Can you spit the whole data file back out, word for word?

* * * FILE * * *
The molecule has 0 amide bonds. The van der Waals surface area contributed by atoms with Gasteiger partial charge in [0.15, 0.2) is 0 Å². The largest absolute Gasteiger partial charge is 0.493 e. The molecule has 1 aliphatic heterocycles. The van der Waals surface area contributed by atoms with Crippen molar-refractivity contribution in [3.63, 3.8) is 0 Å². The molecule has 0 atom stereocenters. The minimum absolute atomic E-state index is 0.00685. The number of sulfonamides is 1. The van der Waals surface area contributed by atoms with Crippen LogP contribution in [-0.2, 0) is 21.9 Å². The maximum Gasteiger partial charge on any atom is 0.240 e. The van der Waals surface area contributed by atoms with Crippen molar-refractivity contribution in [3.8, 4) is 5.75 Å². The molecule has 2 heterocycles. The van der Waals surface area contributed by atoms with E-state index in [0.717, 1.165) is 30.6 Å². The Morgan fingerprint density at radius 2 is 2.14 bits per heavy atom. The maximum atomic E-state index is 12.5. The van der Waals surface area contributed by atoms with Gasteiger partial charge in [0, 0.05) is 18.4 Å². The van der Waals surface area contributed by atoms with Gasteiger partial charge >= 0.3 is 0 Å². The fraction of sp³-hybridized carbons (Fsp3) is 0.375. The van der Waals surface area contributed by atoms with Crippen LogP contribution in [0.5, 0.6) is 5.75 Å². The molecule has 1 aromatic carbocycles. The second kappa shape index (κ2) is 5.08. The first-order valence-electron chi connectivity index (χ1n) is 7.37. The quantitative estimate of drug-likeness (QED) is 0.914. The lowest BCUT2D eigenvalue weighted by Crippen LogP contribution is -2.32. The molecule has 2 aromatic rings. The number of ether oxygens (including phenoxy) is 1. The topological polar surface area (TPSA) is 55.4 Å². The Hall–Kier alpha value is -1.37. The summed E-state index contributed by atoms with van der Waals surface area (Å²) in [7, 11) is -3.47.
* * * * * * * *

The molecule has 0 amide bonds. The van der Waals surface area contributed by atoms with Gasteiger partial charge in [0.15, 0.2) is 0 Å². The largest absolute Gasteiger partial charge is 0.493 e. The molecule has 1 aliphatic heterocycles. The van der Waals surface area contributed by atoms with Crippen molar-refractivity contribution in [3.63, 3.8) is 0 Å². The molecule has 0 atom stereocenters. The minimum absolute atomic E-state index is 0.00685. The number of sulfonamides is 1. The van der Waals surface area contributed by atoms with Crippen LogP contribution in [-0.2, 0) is 21.9 Å². The maximum Gasteiger partial charge on any atom is 0.240 e. The van der Waals surface area contributed by atoms with Crippen molar-refractivity contribution in [3.8, 4) is 5.75 Å². The molecule has 2 heterocycles. The van der Waals surface area contributed by atoms with E-state index in [0.717, 1.165) is 30.6 Å². The Morgan fingerprint density at radius 2 is 2.14 bits per heavy atom. The maximum atomic E-state index is 12.5. The van der Waals surface area contributed by atoms with Gasteiger partial charge in [0, 0.05) is 18.4 Å². The van der Waals surface area contributed by atoms with Gasteiger partial charge >= 0.3 is 0 Å². The fraction of sp³-hybridized carbons (Fsp3) is 0.375. The van der Waals surface area contributed by atoms with Crippen LogP contribution in [0.5, 0.6) is 5.75 Å². The molecule has 1 aromatic carbocycles. The second kappa shape index (κ2) is 5.08. The first-order valence-electron chi connectivity index (χ1n) is 7.37. The quantitative estimate of drug-likeness (QED) is 0.914. The lowest BCUT2D eigenvalue weighted by Crippen LogP contribution is -2.32. The molecule has 2 aromatic rings. The number of ether oxygens (including phenoxy) is 1. The topological polar surface area (TPSA) is 55.4 Å². The Hall–Kier alpha value is -1.37. The summed E-state index contributed by atoms with van der Waals surface area (Å²) in [7, 11) is -3.47.